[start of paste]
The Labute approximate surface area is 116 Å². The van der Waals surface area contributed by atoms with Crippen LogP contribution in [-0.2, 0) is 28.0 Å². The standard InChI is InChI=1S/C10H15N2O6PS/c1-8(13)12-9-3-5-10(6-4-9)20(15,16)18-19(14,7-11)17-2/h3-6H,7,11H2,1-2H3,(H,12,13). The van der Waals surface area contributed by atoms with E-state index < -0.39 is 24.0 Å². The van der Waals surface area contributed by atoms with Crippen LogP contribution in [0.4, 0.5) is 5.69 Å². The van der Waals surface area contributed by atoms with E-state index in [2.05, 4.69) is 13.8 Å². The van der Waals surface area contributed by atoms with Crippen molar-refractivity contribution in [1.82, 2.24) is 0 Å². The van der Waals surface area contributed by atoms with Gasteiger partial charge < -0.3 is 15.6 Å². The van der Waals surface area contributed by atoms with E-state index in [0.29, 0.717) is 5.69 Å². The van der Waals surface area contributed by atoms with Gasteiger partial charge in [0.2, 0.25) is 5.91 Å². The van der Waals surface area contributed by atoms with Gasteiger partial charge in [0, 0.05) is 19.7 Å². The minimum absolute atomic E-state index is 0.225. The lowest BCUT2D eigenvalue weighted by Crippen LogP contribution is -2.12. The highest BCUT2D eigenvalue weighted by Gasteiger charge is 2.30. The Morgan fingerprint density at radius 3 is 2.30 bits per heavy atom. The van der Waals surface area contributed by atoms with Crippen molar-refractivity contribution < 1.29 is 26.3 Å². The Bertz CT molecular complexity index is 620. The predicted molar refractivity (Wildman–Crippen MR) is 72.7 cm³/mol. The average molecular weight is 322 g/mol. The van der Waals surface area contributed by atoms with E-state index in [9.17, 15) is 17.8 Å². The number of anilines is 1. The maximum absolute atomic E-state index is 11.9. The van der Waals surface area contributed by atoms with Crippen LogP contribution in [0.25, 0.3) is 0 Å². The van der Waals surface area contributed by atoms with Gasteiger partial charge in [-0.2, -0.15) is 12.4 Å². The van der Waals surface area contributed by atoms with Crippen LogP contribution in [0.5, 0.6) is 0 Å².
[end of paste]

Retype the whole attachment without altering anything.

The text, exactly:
The Labute approximate surface area is 116 Å². The van der Waals surface area contributed by atoms with Crippen LogP contribution in [-0.2, 0) is 28.0 Å². The standard InChI is InChI=1S/C10H15N2O6PS/c1-8(13)12-9-3-5-10(6-4-9)20(15,16)18-19(14,7-11)17-2/h3-6H,7,11H2,1-2H3,(H,12,13). The van der Waals surface area contributed by atoms with E-state index < -0.39 is 24.0 Å². The van der Waals surface area contributed by atoms with Crippen LogP contribution in [0.4, 0.5) is 5.69 Å². The van der Waals surface area contributed by atoms with E-state index in [2.05, 4.69) is 13.8 Å². The van der Waals surface area contributed by atoms with Crippen molar-refractivity contribution in [1.82, 2.24) is 0 Å². The van der Waals surface area contributed by atoms with Gasteiger partial charge < -0.3 is 15.6 Å². The van der Waals surface area contributed by atoms with E-state index in [0.29, 0.717) is 5.69 Å². The van der Waals surface area contributed by atoms with Gasteiger partial charge in [0.2, 0.25) is 5.91 Å². The van der Waals surface area contributed by atoms with Gasteiger partial charge in [0, 0.05) is 19.7 Å². The minimum absolute atomic E-state index is 0.225. The lowest BCUT2D eigenvalue weighted by Crippen LogP contribution is -2.12. The highest BCUT2D eigenvalue weighted by Gasteiger charge is 2.30. The Morgan fingerprint density at radius 3 is 2.30 bits per heavy atom. The van der Waals surface area contributed by atoms with Crippen molar-refractivity contribution < 1.29 is 26.3 Å². The Bertz CT molecular complexity index is 620. The predicted molar refractivity (Wildman–Crippen MR) is 72.7 cm³/mol. The average molecular weight is 322 g/mol. The van der Waals surface area contributed by atoms with E-state index in [9.17, 15) is 17.8 Å². The number of anilines is 1. The maximum absolute atomic E-state index is 11.9. The van der Waals surface area contributed by atoms with Crippen LogP contribution in [0.25, 0.3) is 0 Å². The van der Waals surface area contributed by atoms with Gasteiger partial charge in [-0.2, -0.15) is 12.4 Å². The van der Waals surface area contributed by atoms with Crippen LogP contribution in [0.5, 0.6) is 0 Å².